There's optimism in the air I'm breathing, and I think that there could be no better year than this one to focus on peace. There could be no better time than now to create a space for children — new to Canada or not — to learn about how Canadians have aspired to build a country based on “peace, order and good government.” We welcomed slaves from the U.S. traveling the Underground Railway. A century later, we welcomed American draft dodgers fleeing conscription during the Vietnam War. When we got it wrong with First Nations, Metis and Inuit peoples, we began the work that led to the Truth and Reconciliation Commission. Now, as we welcome Syrians fleeing violence, we can strengthen our commitment to peace, not only with acts of charity, but with peace education.
Learning about peace — or lack of it — from friends abroad and in Canada has shaped my life. The Duong family was the first to help me learn.
Bac Ai Duong, his wife Huong and toddlers Kim and Tino fled war in Vietnam in the 1970s. Like others, they boarded a rickety little boat and set sail on the South China Sea. But their craft capsized — a terror I cannot imagine. Sailors on a passing ESSO ship then flung a cargo net over to them and, miraculously, the family arrived at a Malaysian refugee camp. From there, sponsored by the Anglican Church, they flew to Yellowknife, N.W.T., where they learned English, a new culture and how to survive temperatures 40 below zero. I met Bac Ai at Yellowknife’s Mildred Hall Elementary School in 1982. At the time, I was the school secretary, and he, a former teacher, was the custodian. We became friends, participating in Christmas parties, summer celebrations and conversation in the school hallways. Over time, though, I moved away. And over years, we vaguely kept track of each other. He went on to have another son and become chief operating engineer for the N.W.T. government. Two years ago, we reconnected by joyful accident in an airport.
Two weeks ago, another joyous reconnection took place with Morris Batali, Veronique Gakwandi and their sons. We met them at Calgary’s Scarboro United Church, where my husband Bill ministered until retirement. Morris, who’s from Sudan, worked as a custodian at our church. Veronique, who survived the unspeakable genocide in Rwanda, began life in Calgary stacking grocery shelves. Both Veronique and Morris met in a Ugandan refugee camp, married and begun their family there. During their time in Calgary, their whole family helped educate the congregation about war and peace. And within a few years of their arrival, Bill travelled to Sudan with other church leaders to offer solidarity and see the country firsthand (He still speaks of the power of that experience.).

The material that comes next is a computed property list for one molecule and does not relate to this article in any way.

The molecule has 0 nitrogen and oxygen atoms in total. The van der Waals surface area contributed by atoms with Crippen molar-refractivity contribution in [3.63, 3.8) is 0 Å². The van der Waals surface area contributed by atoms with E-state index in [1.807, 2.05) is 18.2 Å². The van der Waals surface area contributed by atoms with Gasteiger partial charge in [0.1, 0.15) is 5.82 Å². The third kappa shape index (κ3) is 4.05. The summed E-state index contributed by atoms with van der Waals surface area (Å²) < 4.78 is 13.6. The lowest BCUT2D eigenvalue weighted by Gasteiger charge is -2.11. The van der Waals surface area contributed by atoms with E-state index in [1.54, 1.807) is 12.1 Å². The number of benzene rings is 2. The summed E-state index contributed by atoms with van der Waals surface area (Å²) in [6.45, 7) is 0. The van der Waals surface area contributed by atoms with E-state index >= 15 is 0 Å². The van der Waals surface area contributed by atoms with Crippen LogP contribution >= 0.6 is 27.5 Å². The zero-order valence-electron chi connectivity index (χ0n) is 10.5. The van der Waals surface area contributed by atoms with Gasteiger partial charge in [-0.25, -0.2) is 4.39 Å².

Sons Aligo and Eric even attended our very first Art of Peace camp
in 2006. (Since then, peace camps have started in the Maritimes, Ontario, Colorado, Uganda and India.). When CBC came to the Peace Camp to interview parents about why they felt peace education was important, Veronique spoke with an eloquence I will never forget. Today, Morris works with the Sudanese ambassador to Norway while Veronique works for the Canadian Immigration Department. The family’s story testifies to the strength and generosity of the human spirit.
Gandhi once said that if we are going to have peace, we must begin with children. Creating a space for children to speak the language, learn the stories and practice the ways of peace is not difficult, costly or daunting. With just three friends, you can do it, too. For example, you can run one on Professional Development day, when kids are off school. You can incorporate peace education
easily into Home Schools, Sunday Schools, public classrooms and regular camps. In fact, we wrote a manual to get you started. It's free to download, and experienced people will help, too.
Happy New Year. May peace prevail on Earth.
Keep it free!
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